Deadline Day

As you can see, today is March 31. As you may also see, Conventions is not out today. However, I knew a few weeks ago that the deadline was going to have to give – by a few days or weeks.

I had set “March 31” as publication day in my head sometime late last summer. If I may offer one piece of writing advice based on my own experience, it is this: you must give yourself a deadline that you take seriously. It focuses you on finishing the work. Without one, I assure you that you will drift – and may never finish your book.

Screen shot of Kindle site.

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Around The Canarian Pool

Returned from our tiring, dusty Tenerife cliff walk on Thursday, we’d decided a plunge in the apartment complex pool was called for. And it was perfect. Indeed, just what we needed.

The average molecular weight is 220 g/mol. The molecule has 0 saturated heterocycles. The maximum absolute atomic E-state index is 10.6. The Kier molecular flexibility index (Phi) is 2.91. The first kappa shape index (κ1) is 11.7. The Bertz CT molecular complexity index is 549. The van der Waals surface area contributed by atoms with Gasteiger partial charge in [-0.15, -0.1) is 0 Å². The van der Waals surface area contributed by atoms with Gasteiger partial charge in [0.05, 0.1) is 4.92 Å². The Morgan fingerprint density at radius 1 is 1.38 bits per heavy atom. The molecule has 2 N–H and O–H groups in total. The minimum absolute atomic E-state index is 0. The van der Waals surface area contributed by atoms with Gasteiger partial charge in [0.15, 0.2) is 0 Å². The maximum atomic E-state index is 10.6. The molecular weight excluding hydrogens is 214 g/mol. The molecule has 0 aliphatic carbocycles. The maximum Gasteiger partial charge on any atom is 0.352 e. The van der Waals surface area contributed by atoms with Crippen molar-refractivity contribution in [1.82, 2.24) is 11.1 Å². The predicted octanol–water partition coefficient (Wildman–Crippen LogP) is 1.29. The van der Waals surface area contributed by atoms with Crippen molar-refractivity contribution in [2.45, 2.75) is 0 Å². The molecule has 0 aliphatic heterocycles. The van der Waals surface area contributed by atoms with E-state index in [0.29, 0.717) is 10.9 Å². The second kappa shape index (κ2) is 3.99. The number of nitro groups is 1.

Free Stock Photo: Swimming pool.
Free Stock Photo: Swimming pool.

After, refreshed, we’d taken a few moments drying off poolside. A short while later, we started the stroll back up to the apartment. We had only planned on popping down for a dip.

“Don’t tell me you didn’t see,” my wife chuckled as we approached our apartment door. “Yep, definitely not the norm in America.”

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When You Write Of Family [UPDATED]

The idea for this hit me last night [October 7]. It’s a tiny personal tribute to my (now late) mother’s cousin, who died unexpectedly on Sunday evening in Albany. She isn’t fictionalized in my novels; but “Doreen” is inspired by and combines a variety of relations, and that cousin was one of them.

So if you’d like to download the opening Atlantic Lives novel for free on Kindle, it’s here at and

The back and front covers for "Passports" - the print version. [Copyright Β© 2013, R. J. Nello.]
The back and front covers for “Passports” – the print version. [Copyright Β© 2013, R. J. Nello.]

It’s free as well at all the other Amazon international sites too, of course. It will be until March 12. If you do download it, I hope you enjoy it. πŸ™‚

UPDATE: March 10:

1) We attended the funeral yesterday. It was as funerals usually are – you wish you were somewhere else. The one positive since my mother’s death is many of us younger, distant cousins, have become closer than in decades.